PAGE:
The rules are cheerfully and needlessly different for a nonresident alien who has wage income subject to U.S. income tax withholding. For these folks, the filing deadline is April 15. An extension of time will run to October 15. The payment deadline is April 15 for any tax liability.
I am going to ignore nonresident aliens who have wage income subject to U.S. income tax withholding. Let’s just talk about my friend’s client, who has rental income from U.S. real property and must file Form 1040NR to report the income and pay the income tax.
Internal Revenue Code Section 6072(c) contains the rule:
Returns made by nonresident alien individuals (other than those whose wages are subject to withholding under chapter 24) . . . under section 6012 on the basis of a calendar year shall be filed on or before the 15th day of June following the close of the calendar year and such returns made on the basis of a fiscal year shall be filed on or before the 15th day of the 6th month following the close of the fiscal year.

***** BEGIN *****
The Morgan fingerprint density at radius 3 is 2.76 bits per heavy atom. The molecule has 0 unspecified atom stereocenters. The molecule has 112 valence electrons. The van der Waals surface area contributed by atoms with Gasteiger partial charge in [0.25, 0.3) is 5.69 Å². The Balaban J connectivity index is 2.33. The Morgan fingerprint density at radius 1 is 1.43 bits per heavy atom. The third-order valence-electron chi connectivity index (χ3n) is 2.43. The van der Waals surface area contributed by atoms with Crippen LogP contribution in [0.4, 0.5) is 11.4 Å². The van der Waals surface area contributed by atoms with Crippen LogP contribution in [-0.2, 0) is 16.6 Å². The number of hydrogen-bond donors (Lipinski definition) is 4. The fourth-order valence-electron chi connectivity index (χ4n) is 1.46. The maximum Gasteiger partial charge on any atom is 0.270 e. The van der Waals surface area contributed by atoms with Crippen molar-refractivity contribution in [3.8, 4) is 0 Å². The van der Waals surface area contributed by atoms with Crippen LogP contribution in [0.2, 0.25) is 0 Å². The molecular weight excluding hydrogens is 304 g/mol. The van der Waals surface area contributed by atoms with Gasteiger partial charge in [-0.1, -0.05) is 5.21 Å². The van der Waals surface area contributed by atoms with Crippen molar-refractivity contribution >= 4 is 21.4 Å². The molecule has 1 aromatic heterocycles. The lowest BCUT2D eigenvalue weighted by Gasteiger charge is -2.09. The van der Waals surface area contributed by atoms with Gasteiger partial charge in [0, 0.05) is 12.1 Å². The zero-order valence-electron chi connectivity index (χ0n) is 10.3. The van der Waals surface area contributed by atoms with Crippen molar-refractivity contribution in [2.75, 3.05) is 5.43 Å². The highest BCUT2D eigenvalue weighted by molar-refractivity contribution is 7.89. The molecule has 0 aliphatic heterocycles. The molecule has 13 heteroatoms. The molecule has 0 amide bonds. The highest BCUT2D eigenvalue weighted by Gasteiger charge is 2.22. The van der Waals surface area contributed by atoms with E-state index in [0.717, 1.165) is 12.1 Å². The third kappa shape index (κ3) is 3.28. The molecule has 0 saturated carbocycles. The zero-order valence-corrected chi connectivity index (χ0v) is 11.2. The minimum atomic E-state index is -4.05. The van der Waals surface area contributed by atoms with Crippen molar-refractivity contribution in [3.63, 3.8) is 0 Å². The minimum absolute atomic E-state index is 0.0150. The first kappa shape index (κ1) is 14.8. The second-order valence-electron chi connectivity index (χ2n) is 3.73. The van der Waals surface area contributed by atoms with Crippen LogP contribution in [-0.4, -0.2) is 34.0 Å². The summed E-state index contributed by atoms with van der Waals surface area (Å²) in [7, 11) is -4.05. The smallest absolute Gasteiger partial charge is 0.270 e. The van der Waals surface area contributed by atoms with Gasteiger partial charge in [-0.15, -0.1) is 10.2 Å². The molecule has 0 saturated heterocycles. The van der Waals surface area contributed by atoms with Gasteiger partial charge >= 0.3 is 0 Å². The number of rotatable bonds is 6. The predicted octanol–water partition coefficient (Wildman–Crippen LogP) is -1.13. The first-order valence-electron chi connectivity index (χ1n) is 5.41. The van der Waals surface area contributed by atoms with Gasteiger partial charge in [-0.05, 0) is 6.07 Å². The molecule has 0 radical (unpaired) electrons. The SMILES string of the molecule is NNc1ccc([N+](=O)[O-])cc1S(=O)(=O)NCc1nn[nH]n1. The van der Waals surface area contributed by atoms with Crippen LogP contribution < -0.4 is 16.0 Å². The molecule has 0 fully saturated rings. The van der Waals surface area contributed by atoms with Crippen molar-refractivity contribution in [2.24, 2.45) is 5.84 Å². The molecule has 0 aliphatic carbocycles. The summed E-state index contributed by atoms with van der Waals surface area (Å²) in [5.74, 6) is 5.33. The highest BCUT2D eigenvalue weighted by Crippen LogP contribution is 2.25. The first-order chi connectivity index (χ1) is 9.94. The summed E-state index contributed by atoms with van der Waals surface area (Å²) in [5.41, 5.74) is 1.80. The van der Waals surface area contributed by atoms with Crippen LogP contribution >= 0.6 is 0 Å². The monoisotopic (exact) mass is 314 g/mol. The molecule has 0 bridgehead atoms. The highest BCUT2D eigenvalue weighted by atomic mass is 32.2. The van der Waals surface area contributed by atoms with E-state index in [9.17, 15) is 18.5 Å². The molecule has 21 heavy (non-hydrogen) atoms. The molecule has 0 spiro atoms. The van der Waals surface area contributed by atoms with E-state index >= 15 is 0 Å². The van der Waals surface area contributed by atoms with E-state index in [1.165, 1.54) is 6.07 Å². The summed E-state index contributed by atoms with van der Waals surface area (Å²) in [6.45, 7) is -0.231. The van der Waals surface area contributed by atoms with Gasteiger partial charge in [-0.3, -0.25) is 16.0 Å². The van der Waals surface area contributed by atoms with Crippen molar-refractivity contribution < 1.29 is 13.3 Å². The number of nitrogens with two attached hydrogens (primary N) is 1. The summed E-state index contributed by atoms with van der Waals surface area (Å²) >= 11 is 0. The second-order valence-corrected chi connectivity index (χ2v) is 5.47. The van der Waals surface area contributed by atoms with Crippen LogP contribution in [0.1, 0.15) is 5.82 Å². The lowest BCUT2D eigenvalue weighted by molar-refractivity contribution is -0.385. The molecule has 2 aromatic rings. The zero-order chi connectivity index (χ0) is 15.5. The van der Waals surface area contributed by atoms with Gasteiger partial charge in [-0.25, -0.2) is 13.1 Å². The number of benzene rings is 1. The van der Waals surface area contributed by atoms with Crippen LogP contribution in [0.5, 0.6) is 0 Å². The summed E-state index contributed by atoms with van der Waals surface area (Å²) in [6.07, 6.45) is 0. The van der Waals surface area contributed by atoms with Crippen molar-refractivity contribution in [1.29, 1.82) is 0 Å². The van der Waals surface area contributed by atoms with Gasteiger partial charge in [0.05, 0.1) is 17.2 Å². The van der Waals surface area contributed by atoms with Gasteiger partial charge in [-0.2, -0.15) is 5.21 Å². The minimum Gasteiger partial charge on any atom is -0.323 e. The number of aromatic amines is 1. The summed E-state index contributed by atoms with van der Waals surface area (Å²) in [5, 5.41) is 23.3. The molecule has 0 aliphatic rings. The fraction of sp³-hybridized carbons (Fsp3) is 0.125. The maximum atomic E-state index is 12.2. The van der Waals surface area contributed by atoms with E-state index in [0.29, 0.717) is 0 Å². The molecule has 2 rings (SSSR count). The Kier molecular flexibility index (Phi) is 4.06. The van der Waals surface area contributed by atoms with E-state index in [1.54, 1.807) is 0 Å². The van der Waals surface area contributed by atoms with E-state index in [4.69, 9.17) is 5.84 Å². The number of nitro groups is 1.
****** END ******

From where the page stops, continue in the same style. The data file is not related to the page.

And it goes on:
(Section 6012 of the Internal Revenue Code is the basic rule that says humans and other sentient and non-sentient beings must file income tax returns in the United States).
I am going to ignore fiscal year taxpayers. Rare indeed is the nonresident alien who has the presence of mind to claim a fiscal year for a tax year on his or her U.S. income tax return. Plus it is well known that fiscal year accounting (and the accrual method, for that matter) cause brain damage. It’s true! You can look it up.
So the nonresident alien who is using the calendar year as his or her tax year has a filing deadline of June 15.
There are the usual rules for pushing the filing deadline forward if June 15 falls on a weekend or public holiday. In 2013, for instance, June 15 falls on a Saturday, so the actual filing deadline will be the first business day after that, which is Monday, June 17, 2013.